The overall risk of cancer in Parkinson's Disease was found to be 1.58 times the normal likelihood. Those cancers associated with Parkinson's Disease in order of the risk of likelihood are : malignant brain tumors 3.42, melanoma 2.75, bladder cancers 1.99, liver 1.89, uterine 1.83, gastrointestinal tract cancers 1.81, skin cancers (besides melanoma) 1.81, prostate 1.80. gallbladder 1.73, lymphoma or leukemia 1.62, kidney 1.59, stomach 1.59, lung cancers 1.56, pancreas 1.48, colorectal 1.47, cervical 1.36.
Of the 19 types of cancer assessed, Parkinson's Disease was not associated with breast, ovarian, or thyroid cancers but was associated with 16 others. It has not been indicated whether the risk of cancer is as a result of Parkinson's Disease or instead related to it indirectly for other reasons. The increased risk of some cancers is quite marginal.
The cause is only established for melonoma. The reduced ability in Parkinson's Disease to produce L-dopa reduces the capacity to produce melanin. Given that melanin helps to protect skin cells from Ultra Violet induced damage, melanoma is very probably increased in Parkinson's Disease because of the reduced capacity to produce L-dopa in the melanocytes. In other studies the risk of developing melanoma has been found to be even higher.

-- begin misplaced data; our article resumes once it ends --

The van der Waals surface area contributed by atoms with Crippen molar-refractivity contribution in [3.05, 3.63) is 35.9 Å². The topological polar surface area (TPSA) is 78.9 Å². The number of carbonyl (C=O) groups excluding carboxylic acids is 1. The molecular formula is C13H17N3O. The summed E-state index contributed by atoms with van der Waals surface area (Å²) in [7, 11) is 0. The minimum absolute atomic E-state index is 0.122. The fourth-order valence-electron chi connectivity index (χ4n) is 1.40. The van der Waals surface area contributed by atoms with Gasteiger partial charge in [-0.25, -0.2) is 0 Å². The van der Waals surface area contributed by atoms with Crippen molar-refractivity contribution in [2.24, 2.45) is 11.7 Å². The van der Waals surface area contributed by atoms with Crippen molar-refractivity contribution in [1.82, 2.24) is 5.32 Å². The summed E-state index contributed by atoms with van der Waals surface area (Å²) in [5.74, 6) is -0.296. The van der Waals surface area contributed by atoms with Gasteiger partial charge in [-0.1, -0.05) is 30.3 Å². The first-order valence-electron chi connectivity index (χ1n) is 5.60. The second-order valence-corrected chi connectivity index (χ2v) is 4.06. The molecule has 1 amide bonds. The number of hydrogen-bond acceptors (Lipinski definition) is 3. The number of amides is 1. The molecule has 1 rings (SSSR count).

Reference : JAMA Oncology  June 18 [Epub ahead of print] (Pei-Ying Lin, Shih-Ni Chang, Tzu-Hung Hsiao, Bo-Tsang Huang, Ching-Heng Lin, Pan-Chyr Yang) Complete abstract In order to refer to this article on its own click here
18th June 2015 - News release
NONINVASIVE BRAIN STIMULATOR FOR PARKINSON'S DISEASE
John Hopkins University is developing a non-invasive brain stimulator, called Stimband, for the treatment of Parkinson's Disease. STIMband is a headband shaped device that is placed on the head. It does not require any surgery. For more information go to STIMband brain stimulator